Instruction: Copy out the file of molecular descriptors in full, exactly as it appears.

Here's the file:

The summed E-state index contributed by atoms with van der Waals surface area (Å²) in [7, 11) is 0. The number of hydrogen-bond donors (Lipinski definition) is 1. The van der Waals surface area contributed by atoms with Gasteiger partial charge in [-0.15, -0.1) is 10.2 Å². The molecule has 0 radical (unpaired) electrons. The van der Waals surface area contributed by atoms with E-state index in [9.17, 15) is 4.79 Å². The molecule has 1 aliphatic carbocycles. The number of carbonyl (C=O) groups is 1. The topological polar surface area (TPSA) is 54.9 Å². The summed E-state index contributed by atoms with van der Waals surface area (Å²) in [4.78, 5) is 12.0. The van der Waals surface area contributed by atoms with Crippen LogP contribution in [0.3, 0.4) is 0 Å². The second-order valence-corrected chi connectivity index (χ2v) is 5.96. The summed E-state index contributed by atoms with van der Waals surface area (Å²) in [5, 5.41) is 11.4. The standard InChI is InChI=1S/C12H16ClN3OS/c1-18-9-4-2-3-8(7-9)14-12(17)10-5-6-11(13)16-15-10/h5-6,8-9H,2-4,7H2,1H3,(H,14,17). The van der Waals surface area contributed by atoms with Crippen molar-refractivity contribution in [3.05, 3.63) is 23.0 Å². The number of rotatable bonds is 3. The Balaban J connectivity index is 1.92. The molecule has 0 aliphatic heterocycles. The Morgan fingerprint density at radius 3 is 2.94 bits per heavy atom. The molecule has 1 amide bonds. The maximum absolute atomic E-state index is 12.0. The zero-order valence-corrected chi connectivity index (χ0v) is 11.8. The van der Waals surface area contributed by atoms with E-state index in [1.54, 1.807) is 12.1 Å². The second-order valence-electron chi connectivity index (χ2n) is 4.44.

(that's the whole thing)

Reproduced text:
The summed E-state index contributed by atoms with van der Waals surface area (Å²) in [7, 11) is 0. The number of hydrogen-bond donors (Lipinski definition) is 1. The van der Waals surface area contributed by atoms with Gasteiger partial charge in [-0.15, -0.1) is 10.2 Å². The molecule has 0 radical (unpaired) electrons. The van der Waals surface area contributed by atoms with E-state index in [9.17, 15) is 4.79 Å². The molecule has 1 aliphatic carbocycles. The number of carbonyl (C=O) groups is 1. The topological polar surface area (TPSA) is 54.9 Å². The summed E-state index contributed by atoms with van der Waals surface area (Å²) in [4.78, 5) is 12.0. The van der Waals surface area contributed by atoms with Crippen LogP contribution in [0.3, 0.4) is 0 Å². The second-order valence-corrected chi connectivity index (χ2v) is 5.96. The summed E-state index contributed by atoms with van der Waals surface area (Å²) in [5, 5.41) is 11.4. The standard InChI is InChI=1S/C12H16ClN3OS/c1-18-9-4-2-3-8(7-9)14-12(17)10-5-6-11(13)16-15-10/h5-6,8-9H,2-4,7H2,1H3,(H,14,17). The van der Waals surface area contributed by atoms with Crippen molar-refractivity contribution in [3.05, 3.63) is 23.0 Å². The number of rotatable bonds is 3. The Balaban J connectivity index is 1.92. The molecule has 0 aliphatic heterocycles. The Morgan fingerprint density at radius 3 is 2.94 bits per heavy atom. The molecule has 1 amide bonds. The maximum absolute atomic E-state index is 12.0. The zero-order valence-corrected chi connectivity index (χ0v) is 11.8. The van der Waals surface area contributed by atoms with E-state index in [1.54, 1.807) is 12.1 Å². The second-order valence-electron chi connectivity index (χ2n) is 4.44.